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Mark Bittman - The New Alice Waters?


weinoo
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I don't think teaching home economics in school is going to help. A number of people don't enjoy food preparation but do enjoy the pre-prepared foods they can get from takeaways, drive throughs, etc. If they can afford it and they like it, they will probably still buy it even if they know how to shop effectively and cook quick cheap meals.

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I was launched into the world knowing few if any cooking techniques except how to make a grilled cheese sandwich using aluminum foil and an iron. Now, as a parent, I am determined to give my kids some basic knowledge about cooking beyond what they get in their health science class--which, for some reason, focuses on how to make smoothies.

This summer, I ruined my children's vacation by forcing each of them to cook dinner once a week. They had to decide what to make, find out if we had the supplies, go shopping with me to get what we needed, and then suffer through listening to me give them "helpful hints" from across the kitchen. We ended up having everything from beef stir fry to chicken schnitzel to gnocchi with tomato and butter sauce. My kids now know how to chop onions, how to turn on the grill, and how to check if a piece of meat is done just by touching it.

Sure people are busy, and I remember well the days when my kids were little and Nugget Night (chicken, tater tots, and spinach puffs--for something green) was in my repertoire. But I agree with Bittman that eating out has become so easy that people forget that cooking simple, nutritious meals does not have to be that hard. And so many products at the grocery store are ready to be thrown together-- how hard is it to open a bag of salad or steam some frozen broccoli? My mega-mart has kebabs ready for the grill or broiler, veggies cut up in perfect dice ready for the saute pan.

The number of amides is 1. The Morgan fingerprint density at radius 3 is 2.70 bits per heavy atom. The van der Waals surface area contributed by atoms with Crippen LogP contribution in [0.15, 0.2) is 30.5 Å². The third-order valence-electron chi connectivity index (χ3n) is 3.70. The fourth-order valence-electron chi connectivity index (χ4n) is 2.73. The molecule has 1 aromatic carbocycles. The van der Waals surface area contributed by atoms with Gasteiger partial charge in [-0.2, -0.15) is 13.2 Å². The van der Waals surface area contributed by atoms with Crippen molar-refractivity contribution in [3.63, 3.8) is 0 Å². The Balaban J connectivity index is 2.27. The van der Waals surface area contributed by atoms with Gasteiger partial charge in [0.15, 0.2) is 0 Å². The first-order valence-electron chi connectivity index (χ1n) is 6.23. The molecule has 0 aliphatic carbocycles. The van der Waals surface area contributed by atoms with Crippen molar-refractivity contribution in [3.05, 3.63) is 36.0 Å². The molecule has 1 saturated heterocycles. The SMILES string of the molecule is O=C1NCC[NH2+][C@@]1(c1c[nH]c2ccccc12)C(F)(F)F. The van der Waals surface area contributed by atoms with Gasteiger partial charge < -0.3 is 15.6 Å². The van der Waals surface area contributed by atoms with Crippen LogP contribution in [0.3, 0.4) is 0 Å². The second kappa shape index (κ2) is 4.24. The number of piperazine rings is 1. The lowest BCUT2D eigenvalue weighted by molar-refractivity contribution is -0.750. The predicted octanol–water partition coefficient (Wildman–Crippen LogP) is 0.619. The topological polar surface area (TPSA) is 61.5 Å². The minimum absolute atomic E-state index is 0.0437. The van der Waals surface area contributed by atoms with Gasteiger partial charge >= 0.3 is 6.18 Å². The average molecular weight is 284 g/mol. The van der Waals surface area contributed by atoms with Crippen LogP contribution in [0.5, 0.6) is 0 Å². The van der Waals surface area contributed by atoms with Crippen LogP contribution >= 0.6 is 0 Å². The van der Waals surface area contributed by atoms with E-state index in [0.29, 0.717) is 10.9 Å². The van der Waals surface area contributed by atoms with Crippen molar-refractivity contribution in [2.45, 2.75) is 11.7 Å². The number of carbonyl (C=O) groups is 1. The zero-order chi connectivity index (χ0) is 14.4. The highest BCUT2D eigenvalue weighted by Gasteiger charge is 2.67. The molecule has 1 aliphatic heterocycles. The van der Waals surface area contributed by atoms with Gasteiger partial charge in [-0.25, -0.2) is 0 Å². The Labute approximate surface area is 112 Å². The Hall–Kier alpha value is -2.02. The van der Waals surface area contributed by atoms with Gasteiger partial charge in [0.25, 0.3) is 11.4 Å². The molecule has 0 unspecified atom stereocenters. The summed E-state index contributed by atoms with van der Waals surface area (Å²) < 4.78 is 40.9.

As a good friend of mine reassured me when I was a recent graduate and moaning about my lack of culinary prowess, "Kim, if you can read, you can cook. Get a book." She was right. It did take time to learn, but now cooking is second nature to me, and I love to try complicated recipes. But on busy nights, if I have pasta, canned tomatoes, onions and tuna in my pantry, I've got dinner in 20-25 minutes, all for about $5 for a family of four. That's the type of knowledge and comfort in the kitchen that I hope to give to my kids so they won't be tempted to fall into the fast food routine.

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quote: ...A kid might not touch a carrot stick you cut, but if HE makes carrot and celery sticks with dip as part of the simple meal he prepares for you, he's much more likely to think it's yummy. Just a thought.

Absolutely. He probably gets home before you. There's no reason he can't be a part of the solution and start supper himself. It's not good for either of you for you to be his slave! He might gripe now (who am I kidding - of course he'll gripe now), but later on he'll thank you, about the time he realizes he can whip up a nice dinner to impress a girl on the first date. :raz:

I would add that he'd probably love vegetables that he chooses and grows himself. It's never too early (or too late) to get kids started gardening, even if it's just some herbs in a pot on the windowsill.